If you're a comics fan, then put this event on your calendar!
In a medium crowded with vengeance, villains and violence, Williamsburg cartoonist Mark Martin is putting the “comic” back into “comic book.”
Martin will be signing the first edition of his new Runaway Comic from1 to 4 p.m. on April 15 at Modern Myths at 34 Bridge St., Northampton. Runaway Comic has been recently released by Fantagraphics Books, the company that publishes such alternative comics stars such as Dan Clowes and Peter Bagge.
Although no stranger to comic books – he has produced highly acclaimed parodies of Batman, Daredevil and the Teenage Mutant Ninja Turtles, among other projects – Martin is re-entering the comic book field after a long stint as a freelance cartoonist at Nickelodeon Magazine, Boy’s Life and Disney Adventures Magazine.
Martin’s star is no crime-fighting, angst-ridden superhero, but instead a young frog named Montgomery Wart who possesses an active imagination and a proclivity for trouble. Wart appeared in Tantalizing Stories, a collaboration between Martin and fellow cartoonist Jim Woodring.
The Wart stories are full of artistic detail, slapstick action, playful language – Martin has an ear for dialect – and many pop culture references.
Ask Martin who has influenced his work and there’s a long list: “Bill Elder, George Herriman, Walt Kelly, Marie Severin, Zap, Arcade, Raw, Weirdo, Monty Python, the Usual Gang of Idiots [MAD magazine], Salvador Dali, just about any old children's comic from the ‘40s, just about any old magazine from the 40s, Al Capp, Johnny Hart, Jack Benny, Fred Allen, Johnson Smith catalogs, National Lampoon in its hayday, my dad, my Aunt Jane, Mr. Rogers, Captain Kangaroo, Friendly Giant, Melvin Monster, Sugar and Spike, Isaac Asimov, Ray Bradbury, Dalton Trumbo, Fleischer Studios, Disney Studios, on and on and on.”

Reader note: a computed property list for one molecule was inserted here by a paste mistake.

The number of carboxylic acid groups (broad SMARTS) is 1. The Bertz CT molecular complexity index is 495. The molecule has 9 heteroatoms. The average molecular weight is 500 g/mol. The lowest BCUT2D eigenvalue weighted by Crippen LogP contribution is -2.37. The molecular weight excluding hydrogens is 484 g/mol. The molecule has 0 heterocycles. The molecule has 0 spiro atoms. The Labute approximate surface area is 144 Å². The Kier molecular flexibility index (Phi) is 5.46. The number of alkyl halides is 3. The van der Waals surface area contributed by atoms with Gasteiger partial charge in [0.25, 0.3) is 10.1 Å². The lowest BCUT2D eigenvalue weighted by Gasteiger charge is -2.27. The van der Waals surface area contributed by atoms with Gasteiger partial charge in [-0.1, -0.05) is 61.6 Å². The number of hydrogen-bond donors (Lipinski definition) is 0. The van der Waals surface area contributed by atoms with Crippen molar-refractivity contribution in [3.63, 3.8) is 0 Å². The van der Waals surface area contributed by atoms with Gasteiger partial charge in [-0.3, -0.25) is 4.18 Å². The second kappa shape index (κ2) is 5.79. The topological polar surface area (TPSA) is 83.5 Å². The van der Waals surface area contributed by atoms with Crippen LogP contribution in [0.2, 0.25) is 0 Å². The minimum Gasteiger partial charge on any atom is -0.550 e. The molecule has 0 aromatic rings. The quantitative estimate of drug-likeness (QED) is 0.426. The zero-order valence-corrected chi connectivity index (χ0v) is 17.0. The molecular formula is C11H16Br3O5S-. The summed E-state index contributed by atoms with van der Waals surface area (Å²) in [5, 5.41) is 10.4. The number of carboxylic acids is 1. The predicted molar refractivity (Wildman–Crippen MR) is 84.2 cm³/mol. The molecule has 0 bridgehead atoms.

Martin’s new book also features stories and strips that comment on politics and history as well as his own life. Anyone who has undertaken a major home renovation should appreciate his autobiographical “Hectic Grueling Torture Vision: Summer Remodeling” story.
Another influence is his Southern roots. Although he has made his home in western Massachusetts for over a decade, Martin is a native of Alabama and attentive readers might catch references to everything from Piggly Wiggly supermarkets to comedian Jerry Clower.
Drawing isn’t just a career for Martin – it’s a way of life. Martin has loved cartooning since he was a child.
“I can remember liking comic strips as far back as I can remember. I always loved comics, especially the Sunday Comics of course. I studied them before I could read. My real passion was coloring books. I think I had a pretty impressive collection, and I was an obsessive collector type even back then. I can remember hoarding them and wallowing in them like Scrooge McDuck in his money bin,” he said.
“Drawing, same thing, I remember loving to draw as far back as I can remember,” he added.
Having worked for Kevin Eastman, one half of the creative pair behind the Teenage Mutant Ninja Turtle phenomena, Martin has seen what can happen when success strikes, but that isn’t his motivation.
“Money, fame, and glory are nice perks, but I was drawing comics when I had no conscious ambition of actually being a published cartoonist. I always loved art, and I always thought I would try to have some kind of art career, but I did not always think I had what it takes to be a comic artist.
“In fact, I was sure I did not have what it takes the first few times I sat down and seriously tried to actually draw a publishable comic story. The first thing I tried was a Pink Panther comic. The second thing was a Harlan Ellison story. I can't remember the name of the story, but it's the one where a girl purposely bashes her head into a wall at the beginning of the story. If I still had these two laughable attempts at cartooning, I would show them to you, but they are long gone,” he said.
Martin is currently working on the second issue of Runaway Comics as well as writing a daily blog at www.jabberous.blogspot.com.
Standard disclaimer applies here: There are my words alone.